Gardenia erubescens, also known as the Golden Fruit Gardenia, is a large shrub or small tree native to tropical Africa that can grow between 5-10 feet tall when planted in containers in cold regions. Despite the harsh weather of these regions, the Gardenia erubescens can survive and thrive with full sun exposure and moderate amounts of water.
The Golden Fruit Gardenia produces white, off-white flowers that attract butterflies and hummingbirds. The flowers are aromatic and sweet smelling which make them especially attractive to gardeners looking to add scent to their outdoor living spaces. The Gardenia erubescens is also an ethnomedical plant, meaning it is used for medicinal purposes.
The Gardenia erubescens is a hardy species and can thrive in USDA hardiness zones 9-11. One of the most rewarding aspects of growing this plant is the beautiful fruits it produces. The pale yellow, ellipsoid fruit can be of sizes between 3-5cm in length. These fruits are edible and can be eaten raw or made into jams and jellies. The fruit contains high levels of vitamins A, B, and C and can help to improve digestive health and reduce inflammation. The Gardenia erubescens also produces high yields of fruit, sometimes up to three hundred fruits in one crop.
For anyone looking to enjoy the smell and rewards of the Gardenia erubescens, the best planting spot should be somewhere with full sun exposure to ensure a healthy and productive plant. With the right care, the Gardenia erubescens can offer gardeners an enjoyable and exotic addition to their outdoor living space.
Everblooming Gardenia. It is well known there is little to rival the fragrance of Gardenias, and this plant is no exception. It lends itself well to pot culture with a compact stature. As new growth emerges, buds appear and then unfold into pristine white flowers that have a loose, double form. The long narrow leaves and upright spreading habit make this a distinctive addition to any collection. Hardy Zone 8 and higher Full or partial sun, grows to 1-3 ft in container, intermittent bloomer. Read more about gardenias.
Very rare Thai endemic plant. It has yellow/golden fragrant flowers similar to Gardenia tubifera Kula except that it has erect flower (never pendulus), less number of petals and leaves are slightly velvetish.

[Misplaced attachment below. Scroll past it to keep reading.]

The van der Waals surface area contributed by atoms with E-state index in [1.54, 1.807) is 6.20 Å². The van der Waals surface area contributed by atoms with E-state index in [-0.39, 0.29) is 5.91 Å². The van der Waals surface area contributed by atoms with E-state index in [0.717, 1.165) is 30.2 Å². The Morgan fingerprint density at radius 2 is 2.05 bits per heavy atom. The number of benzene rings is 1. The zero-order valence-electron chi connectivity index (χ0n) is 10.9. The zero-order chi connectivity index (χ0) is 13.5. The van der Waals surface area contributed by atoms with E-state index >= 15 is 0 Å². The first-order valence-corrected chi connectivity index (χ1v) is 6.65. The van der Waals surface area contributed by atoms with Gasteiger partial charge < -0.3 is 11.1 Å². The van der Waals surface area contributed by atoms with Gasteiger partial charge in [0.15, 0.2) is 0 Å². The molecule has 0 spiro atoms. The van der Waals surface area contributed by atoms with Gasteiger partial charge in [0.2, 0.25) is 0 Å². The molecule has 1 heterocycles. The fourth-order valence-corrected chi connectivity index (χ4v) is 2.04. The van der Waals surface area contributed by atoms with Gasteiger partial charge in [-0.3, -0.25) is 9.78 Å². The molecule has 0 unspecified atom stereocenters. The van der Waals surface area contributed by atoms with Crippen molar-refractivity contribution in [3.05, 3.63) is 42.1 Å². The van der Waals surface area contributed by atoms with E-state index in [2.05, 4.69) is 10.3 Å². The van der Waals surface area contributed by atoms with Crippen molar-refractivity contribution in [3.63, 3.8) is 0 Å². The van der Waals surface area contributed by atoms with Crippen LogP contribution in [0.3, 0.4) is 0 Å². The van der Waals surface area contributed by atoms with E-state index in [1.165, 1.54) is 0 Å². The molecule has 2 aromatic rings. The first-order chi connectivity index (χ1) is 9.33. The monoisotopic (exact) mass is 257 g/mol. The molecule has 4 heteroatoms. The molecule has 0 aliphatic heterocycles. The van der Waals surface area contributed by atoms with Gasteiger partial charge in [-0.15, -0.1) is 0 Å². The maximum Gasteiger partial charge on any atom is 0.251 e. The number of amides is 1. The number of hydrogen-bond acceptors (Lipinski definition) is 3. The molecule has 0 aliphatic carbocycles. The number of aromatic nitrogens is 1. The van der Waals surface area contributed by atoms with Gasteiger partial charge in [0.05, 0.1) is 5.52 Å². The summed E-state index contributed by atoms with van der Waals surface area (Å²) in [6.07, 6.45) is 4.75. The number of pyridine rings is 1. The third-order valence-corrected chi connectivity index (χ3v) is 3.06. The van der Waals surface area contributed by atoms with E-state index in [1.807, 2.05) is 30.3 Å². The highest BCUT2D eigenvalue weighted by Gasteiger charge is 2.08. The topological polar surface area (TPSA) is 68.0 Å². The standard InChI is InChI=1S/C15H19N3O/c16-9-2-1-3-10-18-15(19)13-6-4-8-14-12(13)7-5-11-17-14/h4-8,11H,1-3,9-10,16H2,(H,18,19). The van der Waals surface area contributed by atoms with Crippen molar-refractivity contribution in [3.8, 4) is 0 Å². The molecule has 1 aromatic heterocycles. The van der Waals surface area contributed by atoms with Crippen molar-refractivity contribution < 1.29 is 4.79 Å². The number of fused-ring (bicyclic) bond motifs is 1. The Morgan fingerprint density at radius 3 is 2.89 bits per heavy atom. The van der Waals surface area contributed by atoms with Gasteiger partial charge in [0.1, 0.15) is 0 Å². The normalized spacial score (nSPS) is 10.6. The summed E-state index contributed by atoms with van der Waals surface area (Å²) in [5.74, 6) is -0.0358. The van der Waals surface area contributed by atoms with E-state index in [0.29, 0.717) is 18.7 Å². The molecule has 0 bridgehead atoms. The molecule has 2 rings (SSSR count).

This gardenia is better suited for alkaline soils (S. Florida) than G. tubifera kula
Gorgeous, dark to bright green, opposite leaves on a shrub that can grow up to 6' with almost equal spread. Leaves are glossy and leathery. Mature shrubs usually look round, and have a medium texture. Blooms in mid-spring to early summer, over a fairly long season. Flowers are white, turning to creamy yellow as they age, and have a waxy feel. They have a powerful, sweet fragrance, and can perfume an entire room. Air currents waft the scent throughout the warm summer garden. Gardenias prefer acid, moist, well-drained soils. Use fertilizer for acid loving plants, and use iron compounds. Add plenty of organic matter, such as compost or ground bark, to as large an area as possible. Mulch plants instead of cultivating. A good time to feed gardenias is mid-March, using an acid plant food, fish emulsion or blood meal. Feed the shrubs again in late June to encourage extra flowers on everbloomers or faster growth of young shrubs. Do not fertilize gardenias in the fall. Doing so will stimulate tender growth, which may be killed if the temperature in winter drops below 15 degrees.
This plant is often seen labeled as Gardenia jasminoides which is now a synonym and no longer valid.